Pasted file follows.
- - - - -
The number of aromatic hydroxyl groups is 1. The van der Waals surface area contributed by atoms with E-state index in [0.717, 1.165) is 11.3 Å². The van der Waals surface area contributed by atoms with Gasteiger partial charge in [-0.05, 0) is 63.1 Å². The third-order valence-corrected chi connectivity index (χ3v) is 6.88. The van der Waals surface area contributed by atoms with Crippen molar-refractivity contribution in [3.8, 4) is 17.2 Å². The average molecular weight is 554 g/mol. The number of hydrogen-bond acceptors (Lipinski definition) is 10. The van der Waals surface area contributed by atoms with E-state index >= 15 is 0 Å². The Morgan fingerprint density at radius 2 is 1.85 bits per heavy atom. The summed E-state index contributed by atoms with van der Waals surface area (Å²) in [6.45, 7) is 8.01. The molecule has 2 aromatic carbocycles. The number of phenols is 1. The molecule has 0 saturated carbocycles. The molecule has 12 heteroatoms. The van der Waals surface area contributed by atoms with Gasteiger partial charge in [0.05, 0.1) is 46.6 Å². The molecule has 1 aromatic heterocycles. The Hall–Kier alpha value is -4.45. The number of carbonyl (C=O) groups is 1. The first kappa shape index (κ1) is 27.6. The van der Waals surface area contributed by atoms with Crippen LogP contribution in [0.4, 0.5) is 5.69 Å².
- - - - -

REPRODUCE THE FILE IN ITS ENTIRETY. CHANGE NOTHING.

The number of aromatic hydroxyl groups is 1. The van der Waals surface area contributed by atoms with E-state index in [0.717, 1.165) is 11.3 Å². The van der Waals surface area contributed by atoms with Gasteiger partial charge in [-0.05, 0) is 63.1 Å². The third-order valence-corrected chi connectivity index (χ3v) is 6.88. The van der Waals surface area contributed by atoms with Crippen molar-refractivity contribution in [3.8, 4) is 17.2 Å². The average molecular weight is 554 g/mol. The number of hydrogen-bond acceptors (Lipinski definition) is 10. The van der Waals surface area contributed by atoms with E-state index >= 15 is 0 Å². The Morgan fingerprint density at radius 2 is 1.85 bits per heavy atom. The summed E-state index contributed by atoms with van der Waals surface area (Å²) in [6.45, 7) is 8.01. The molecule has 2 aromatic carbocycles. The number of phenols is 1. The molecule has 0 saturated carbocycles. The molecule has 12 heteroatoms. The van der Waals surface area contributed by atoms with Gasteiger partial charge in [0.05, 0.1) is 46.6 Å². The molecule has 1 aromatic heterocycles. The Hall–Kier alpha value is -4.45. The number of carbonyl (C=O) groups is 1. The first kappa shape index (κ1) is 27.6. The van der Waals surface area contributed by atoms with Crippen LogP contribution in [0.4, 0.5) is 5.69 Å².